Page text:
HM Treasury’s Direction to HMRC under the Coronavirus Act 2020 in respect of the Coronavirus Job Retention Scheme (CJRS), the guidance published in respect of the CJRS scheme, and the online portal through which claims are made, all make clear that any payments are for the purposes specified in paragraph 8.1 of the HM Treasury Direction and for no other purpose. The Direction and associated guidance also make clear that any money paid out under the scheme must be returned to HMRC if the claimant becomes unwilling or unable to use the payment for the specified purposes.
Those who submit claims to HMRC for payment under CJRS are required to state that any money paid by HMRC will be used for the specified purposes. Any claimant who states that the payment will be used for the proper purposes when this is not the case is likely to have committed a criminal offence.
In England and Wales, and in Northern Ireland, it is a crime of fraud, contrary to the Fraud Act 2006, dishonestly to make a false representation with intent to make a gain. Those who dishonestly state in their claims to HMRC that any money they receive under CJRS will be used for the specified purposes, when this is not the case, are likely to have committed fraud. Those who encourage or assist the commission of a crime can also be found guilty of the offence. Those who aid and abet another’s crime can also be convicted.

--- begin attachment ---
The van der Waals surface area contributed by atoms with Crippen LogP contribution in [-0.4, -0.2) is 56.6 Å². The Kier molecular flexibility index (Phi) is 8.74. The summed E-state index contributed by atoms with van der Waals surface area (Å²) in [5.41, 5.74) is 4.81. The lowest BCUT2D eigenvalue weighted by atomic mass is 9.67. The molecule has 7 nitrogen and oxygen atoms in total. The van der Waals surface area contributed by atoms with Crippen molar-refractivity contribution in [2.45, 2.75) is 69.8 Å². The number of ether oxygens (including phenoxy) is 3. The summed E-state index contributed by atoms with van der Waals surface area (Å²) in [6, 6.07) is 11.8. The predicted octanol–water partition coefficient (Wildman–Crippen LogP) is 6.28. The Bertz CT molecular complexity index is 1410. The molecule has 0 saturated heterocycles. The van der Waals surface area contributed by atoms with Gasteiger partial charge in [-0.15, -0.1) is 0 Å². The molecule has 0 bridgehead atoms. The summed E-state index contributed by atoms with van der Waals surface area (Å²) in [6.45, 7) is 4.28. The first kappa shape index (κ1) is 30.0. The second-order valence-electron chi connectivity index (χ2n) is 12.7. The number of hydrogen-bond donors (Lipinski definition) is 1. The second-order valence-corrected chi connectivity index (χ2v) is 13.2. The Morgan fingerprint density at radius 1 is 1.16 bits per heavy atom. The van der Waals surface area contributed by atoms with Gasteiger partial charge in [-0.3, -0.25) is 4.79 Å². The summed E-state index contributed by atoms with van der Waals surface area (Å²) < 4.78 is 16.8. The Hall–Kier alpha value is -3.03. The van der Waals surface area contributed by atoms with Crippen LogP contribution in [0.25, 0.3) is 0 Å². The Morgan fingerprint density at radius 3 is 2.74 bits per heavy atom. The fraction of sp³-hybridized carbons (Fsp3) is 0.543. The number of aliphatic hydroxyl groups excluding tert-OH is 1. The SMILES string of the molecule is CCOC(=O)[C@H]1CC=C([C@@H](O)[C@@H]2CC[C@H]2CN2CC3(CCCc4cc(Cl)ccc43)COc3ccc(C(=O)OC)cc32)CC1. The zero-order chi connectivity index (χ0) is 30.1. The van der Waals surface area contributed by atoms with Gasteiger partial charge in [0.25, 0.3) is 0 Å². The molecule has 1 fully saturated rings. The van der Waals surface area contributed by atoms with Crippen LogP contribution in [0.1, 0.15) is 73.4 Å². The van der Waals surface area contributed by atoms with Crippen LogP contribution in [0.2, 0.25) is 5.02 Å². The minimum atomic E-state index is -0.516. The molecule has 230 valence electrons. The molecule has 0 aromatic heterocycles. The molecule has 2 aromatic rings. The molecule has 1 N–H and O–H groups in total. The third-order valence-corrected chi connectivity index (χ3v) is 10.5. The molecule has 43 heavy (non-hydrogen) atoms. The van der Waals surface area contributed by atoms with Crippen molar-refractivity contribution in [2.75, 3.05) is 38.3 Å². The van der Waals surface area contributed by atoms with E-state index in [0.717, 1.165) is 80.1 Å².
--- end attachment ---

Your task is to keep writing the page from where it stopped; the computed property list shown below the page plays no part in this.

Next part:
In Scotland, those who engage in a false pretence with an intention to deceive HMRC will commit a common law fraud. Such a false pretence could include stating that the payment under CJRS will be used for the specified purposes when this is not the case. Those who act in concert with the perpetrator of such crimes can also be convicted and punished.
In all parts of the UK, where claimants obtain payments from HMRC through fraudulent claims to the CJRS scheme, any money obtained would be the proceeds of crime. Any dealing with this fraudulently obtained money could amount to the offence of money laundering, contrary to the Proceeds of Crime Act 2002. The money laundering offences contrary to the Proceeds of Crime Act 2002 are punishable with a sentence of imprisonment of up to 14 years, a fine without limit, or both. Fraudulently obtained payments can also be recovered through the provisions of the Proceeds of Crime Act dealing with summary forfeiture of assets representing the proceeds of crime.
HMRC will subject CJRS claims to scrutiny and use their usual compliance tools to carry out proportionate risk-based compliance checks before and after payment to test the veracity of CJRS claims. HMRC will take robust steps to prevent fraudulent claims being paid, to recover any payments made to those who are not eligible, and to respond to those who make fraudulent claims. In doing so, HMRC aim to protect essential public services and the livelihoods at risk during these challenging times.